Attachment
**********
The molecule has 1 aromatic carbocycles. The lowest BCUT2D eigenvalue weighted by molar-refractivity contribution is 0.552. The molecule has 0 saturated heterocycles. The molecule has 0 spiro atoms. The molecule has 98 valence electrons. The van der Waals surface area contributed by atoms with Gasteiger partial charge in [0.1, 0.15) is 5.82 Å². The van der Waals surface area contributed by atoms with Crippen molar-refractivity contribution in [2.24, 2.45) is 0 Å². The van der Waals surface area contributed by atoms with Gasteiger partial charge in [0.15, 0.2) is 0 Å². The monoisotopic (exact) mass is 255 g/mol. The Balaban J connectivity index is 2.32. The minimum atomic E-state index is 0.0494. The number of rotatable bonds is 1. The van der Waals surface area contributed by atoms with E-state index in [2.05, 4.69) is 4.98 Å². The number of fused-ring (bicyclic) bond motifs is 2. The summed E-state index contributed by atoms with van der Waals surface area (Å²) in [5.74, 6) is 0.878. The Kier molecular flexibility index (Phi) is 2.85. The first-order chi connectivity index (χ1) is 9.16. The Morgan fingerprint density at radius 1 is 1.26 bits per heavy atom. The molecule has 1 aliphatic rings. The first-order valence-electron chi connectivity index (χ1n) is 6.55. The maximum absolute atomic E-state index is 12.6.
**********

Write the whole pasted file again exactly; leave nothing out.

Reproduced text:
The molecule has 1 aromatic carbocycles. The lowest BCUT2D eigenvalue weighted by molar-refractivity contribution is 0.552. The molecule has 0 saturated heterocycles. The molecule has 0 spiro atoms. The molecule has 98 valence electrons. The van der Waals surface area contributed by atoms with Gasteiger partial charge in [0.1, 0.15) is 5.82 Å². The van der Waals surface area contributed by atoms with Crippen molar-refractivity contribution in [2.24, 2.45) is 0 Å². The van der Waals surface area contributed by atoms with Gasteiger partial charge in [0.15, 0.2) is 0 Å². The monoisotopic (exact) mass is 255 g/mol. The Balaban J connectivity index is 2.32. The minimum atomic E-state index is 0.0494. The number of rotatable bonds is 1. The van der Waals surface area contributed by atoms with E-state index in [2.05, 4.69) is 4.98 Å². The number of fused-ring (bicyclic) bond motifs is 2. The summed E-state index contributed by atoms with van der Waals surface area (Å²) in [5.74, 6) is 0.878. The Kier molecular flexibility index (Phi) is 2.85. The first-order chi connectivity index (χ1) is 9.16. The Morgan fingerprint density at radius 1 is 1.26 bits per heavy atom. The molecule has 1 aliphatic rings. The first-order valence-electron chi connectivity index (χ1n) is 6.55. The maximum absolute atomic E-state index is 12.6.